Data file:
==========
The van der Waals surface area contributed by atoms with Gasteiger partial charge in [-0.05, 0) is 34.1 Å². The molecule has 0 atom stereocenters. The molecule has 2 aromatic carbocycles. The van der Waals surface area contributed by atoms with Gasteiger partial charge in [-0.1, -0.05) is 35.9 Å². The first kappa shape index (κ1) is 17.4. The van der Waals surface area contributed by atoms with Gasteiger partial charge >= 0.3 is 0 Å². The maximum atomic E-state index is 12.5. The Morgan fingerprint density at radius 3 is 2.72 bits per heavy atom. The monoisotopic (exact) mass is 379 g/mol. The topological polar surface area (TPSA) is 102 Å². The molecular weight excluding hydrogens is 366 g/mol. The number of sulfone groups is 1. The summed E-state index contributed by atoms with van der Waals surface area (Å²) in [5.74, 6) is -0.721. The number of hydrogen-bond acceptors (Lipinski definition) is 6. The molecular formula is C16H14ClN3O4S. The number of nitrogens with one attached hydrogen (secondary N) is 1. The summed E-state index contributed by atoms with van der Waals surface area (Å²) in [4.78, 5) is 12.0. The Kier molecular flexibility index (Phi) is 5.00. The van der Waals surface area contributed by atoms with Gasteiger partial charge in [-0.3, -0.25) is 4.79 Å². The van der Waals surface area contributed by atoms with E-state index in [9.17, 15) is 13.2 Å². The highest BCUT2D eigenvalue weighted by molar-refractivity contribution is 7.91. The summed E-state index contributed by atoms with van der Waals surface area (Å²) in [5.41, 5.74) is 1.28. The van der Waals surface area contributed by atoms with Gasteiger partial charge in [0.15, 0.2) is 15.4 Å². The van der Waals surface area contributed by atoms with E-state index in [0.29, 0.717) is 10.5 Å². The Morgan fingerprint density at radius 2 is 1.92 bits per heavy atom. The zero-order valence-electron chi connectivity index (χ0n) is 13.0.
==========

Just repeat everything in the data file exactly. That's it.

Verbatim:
The van der Waals surface area contributed by atoms with Gasteiger partial charge in [-0.05, 0) is 34.1 Å². The molecule has 0 atom stereocenters. The molecule has 2 aromatic carbocycles. The van der Waals surface area contributed by atoms with Gasteiger partial charge in [-0.1, -0.05) is 35.9 Å². The first kappa shape index (κ1) is 17.4. The van der Waals surface area contributed by atoms with Gasteiger partial charge >= 0.3 is 0 Å². The maximum atomic E-state index is 12.5. The Morgan fingerprint density at radius 3 is 2.72 bits per heavy atom. The monoisotopic (exact) mass is 379 g/mol. The topological polar surface area (TPSA) is 102 Å². The molecular weight excluding hydrogens is 366 g/mol. The number of sulfone groups is 1. The summed E-state index contributed by atoms with van der Waals surface area (Å²) in [5.74, 6) is -0.721. The number of hydrogen-bond acceptors (Lipinski definition) is 6. The molecular formula is C16H14ClN3O4S. The number of nitrogens with one attached hydrogen (secondary N) is 1. The summed E-state index contributed by atoms with van der Waals surface area (Å²) in [4.78, 5) is 12.0. The Kier molecular flexibility index (Phi) is 5.00. The van der Waals surface area contributed by atoms with Gasteiger partial charge in [-0.3, -0.25) is 4.79 Å². The van der Waals surface area contributed by atoms with E-state index in [9.17, 15) is 13.2 Å². The highest BCUT2D eigenvalue weighted by molar-refractivity contribution is 7.91. The summed E-state index contributed by atoms with van der Waals surface area (Å²) in [5.41, 5.74) is 1.28. The van der Waals surface area contributed by atoms with Gasteiger partial charge in [0.15, 0.2) is 15.4 Å². The van der Waals surface area contributed by atoms with E-state index in [0.29, 0.717) is 10.5 Å². The Morgan fingerprint density at radius 2 is 1.92 bits per heavy atom. The zero-order valence-electron chi connectivity index (χ0n) is 13.0.